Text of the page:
What is the Know, Like, and Trust factor and how does it impact your marketing? Jennifer Agee, founder of Counseling Community, Inc., takes a look at each of these 3 elements and gives practical tips on how to incorporate this marketing strategy to grow your audience.
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Jennifer Agee: Hello, hello, hello, and welcome to Sh*t You Wish You Learned in Grad School. I am your host, Jennifer Agee, licensed clinical professional counselor. Before we dive into our topic today, I want to invite you to come to Portugal with me. We have created a marketing retreat for therapists. If you are looking to grow your brand, increase calls coming in, and just need some help with marketing, this retreat in Portugal was designed with you in mind. It's being held in October of 2023. All the information can be found on my website at counselingcommunity.com, and I hope to see you there.
All right, let's dive into our topic today. We are gonna be talking about the know, like, and trust factor when it comes to marketing. Know, like, and trust is a common phrase that you'll hear in marketing, and it's an important one for you to get to understand a little bit. Your audience needs to know that you are an expert, a subject expert, on what you're speaking about. They need to like, feel comfortable with you, your personality, and who you are. And they need to trust that the information that you're sharing is important and relevant and that you're gonna do what you said you're gonna do.
I wanna break it down and give you some specific examples of what that might look like so that you can integrate those into your marketing. Let's get going. Ways to increase your know factor. I want you to get clear on who your audience is. Who are you speaking with? Who are you wanting to target your messages to?
If you were speaking to a very general population, it's likely that you are not gonna come across as a subject expert because you're, you are using too wide of a, of an approach and it's not gonna be landing with your ideal client. So, get clear on who you are speaking with in your marketing.
Make sure that you are asserting yourself as an expert, an expert in your very specific niche market. Niche marketing is one of those things where we both love it and hate it, right, especially those of us, as therapists, who like variety in our schedule, and I am one of them. I fight against, um, niche marketing sometimes because I don't like pigeonholing myself.
But the truth is I do have a niche. My niche is really helping therapists become excellent clinicians and solid practice owners. So, owning that, there's a lot of wiggle room in that that I can move around in and still be operating when I speak within my niche. So, what is your, your niche or your niche, if you wanna be fancy, and who is the audience that will be interested in that niche?
Then I want you to start creating good quality content that supports and shows that you understand this topic. Those are some very basic things that are really gonna help you improve your know factor. Do you know what you're talking about, this specific topic? Can you show that you are a subject expert or have experience in this area?
Do you have relationships or bring people on your podcasts or things that are also experts in that area to increase your trust factor? You can also begin to create blogs, for example, that are um, on your websites that are really gonna help with your SEO, but speak to a specific audience, speak about a specific niche so that people will know that you're a subject expert.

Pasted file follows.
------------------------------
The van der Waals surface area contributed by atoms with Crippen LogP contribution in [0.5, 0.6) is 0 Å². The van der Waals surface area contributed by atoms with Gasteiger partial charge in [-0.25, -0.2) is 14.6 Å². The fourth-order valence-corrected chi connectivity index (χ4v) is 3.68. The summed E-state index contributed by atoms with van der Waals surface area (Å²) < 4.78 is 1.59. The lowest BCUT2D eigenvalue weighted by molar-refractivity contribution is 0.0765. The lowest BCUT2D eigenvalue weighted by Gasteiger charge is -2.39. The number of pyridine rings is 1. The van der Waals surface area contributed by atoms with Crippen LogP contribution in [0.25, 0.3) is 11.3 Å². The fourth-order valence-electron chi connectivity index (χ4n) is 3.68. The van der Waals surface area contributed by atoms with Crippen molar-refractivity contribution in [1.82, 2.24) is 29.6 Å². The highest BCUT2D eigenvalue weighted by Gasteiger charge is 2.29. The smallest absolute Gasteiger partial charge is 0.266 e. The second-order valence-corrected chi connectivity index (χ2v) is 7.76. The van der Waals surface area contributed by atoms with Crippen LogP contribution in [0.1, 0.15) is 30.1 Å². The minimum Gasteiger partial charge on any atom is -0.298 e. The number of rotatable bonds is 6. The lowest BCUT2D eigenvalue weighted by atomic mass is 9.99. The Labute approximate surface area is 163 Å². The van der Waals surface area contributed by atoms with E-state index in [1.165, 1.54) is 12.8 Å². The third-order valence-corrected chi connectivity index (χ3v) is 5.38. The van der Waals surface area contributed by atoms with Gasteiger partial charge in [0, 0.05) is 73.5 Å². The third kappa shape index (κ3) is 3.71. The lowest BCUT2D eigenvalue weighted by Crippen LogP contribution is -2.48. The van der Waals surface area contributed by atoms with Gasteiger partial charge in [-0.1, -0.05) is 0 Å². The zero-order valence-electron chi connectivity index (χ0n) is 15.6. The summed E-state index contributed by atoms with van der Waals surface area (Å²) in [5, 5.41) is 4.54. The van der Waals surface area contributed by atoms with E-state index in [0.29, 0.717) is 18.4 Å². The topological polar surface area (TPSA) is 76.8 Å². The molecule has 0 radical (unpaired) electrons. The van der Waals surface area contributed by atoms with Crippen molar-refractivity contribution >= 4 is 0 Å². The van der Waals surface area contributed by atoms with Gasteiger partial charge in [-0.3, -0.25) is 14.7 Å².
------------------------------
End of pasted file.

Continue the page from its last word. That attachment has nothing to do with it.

This is actually really gonna help you as well with your SEO because Google looks at whether or not you're a subject expert to decide whether or not to push your content to the top of a search. In order to do that, blogging is an essential part of that. Write down all of the things that you typically say within your area of focus and to your target audience, and then create just three-paragraph blogs. They don't have to be super long. Make sure the heading is good so that Google will know that you are a subject expert because multiple blogs on your page focus on this one topic showing that you have a high, um, interest and knowledge-base on a specific topic.
All right, let's get into likability. Likability is whether or not people really wanna interact with you. It's that simple. The number one way that I know to do that is to be authentically who you are. You've heard me talk on this podcast about times that I have swung and missed, you know, things that I've done that have not worked out so well in relationships or with business.
I do those because that's me being authentically me. I'm not putting on airs. I'm not pretending to be anyone that I'm not. I'm showing you who I am, so when you choose to work with me or do coaching with me or come to a retreat, you know what you're gonna get. When you see me in real life and we have those experiences together, you already know me a little bit because you have experienced me through my different social media platforms, and the way that I communicate, the way that I share stories, the way that I share successes, the way I share, really my fail forwards sometimes as well. Be authentic. There's nobody but you that is you.
Be authentically who you are and trust that you are going to attract the right audience. Be real and have a personality. If you come across as just reading off cue cards or you're dull, faceless kind of a person, you are really not going to be drawing people to you, right? We are attracted to authenticity.
One of the biggest shifts that I have noticed in social media is, especially within the therapy field, therapists do not want to interact with other therapists' professional pages. We want to interact with you as an individual. We are building a relationship with you as an individual therapist. And based on that relationship, we're gonna decide whether or not we choose to purchase your content, we choose to go to your retreats, we choose to refer clients to you. We don't wanna get to know your business. We wanna get to know you. And if we become comfortable with you, if we see what you put out on social media and your content, does it feel like us? Is it relatable? Does it feel fake? People have a great eye for spotting someone who is just being a phony.
I really don't think the old way of trying to make everything look perfect is working anymore. I, I mean, we, we spot it. I know for me, when I am on a social media page and I see that everything is perfect, I immediately do not relate to that person. I do not feel like they're my people, and I probably won't purchase their stuff because I feel like when I go meet with them in person, let's say it's for, it's for coaching or consulting, the feeling that I have in advance is that they're not gonna be genuine with me. They're either gonna be trying to sell me, manipulate me, uh, market to me the whole time, or act like they're perfect, in which case I ain't got time for that and neither do you, because the fact is nobody is perfect.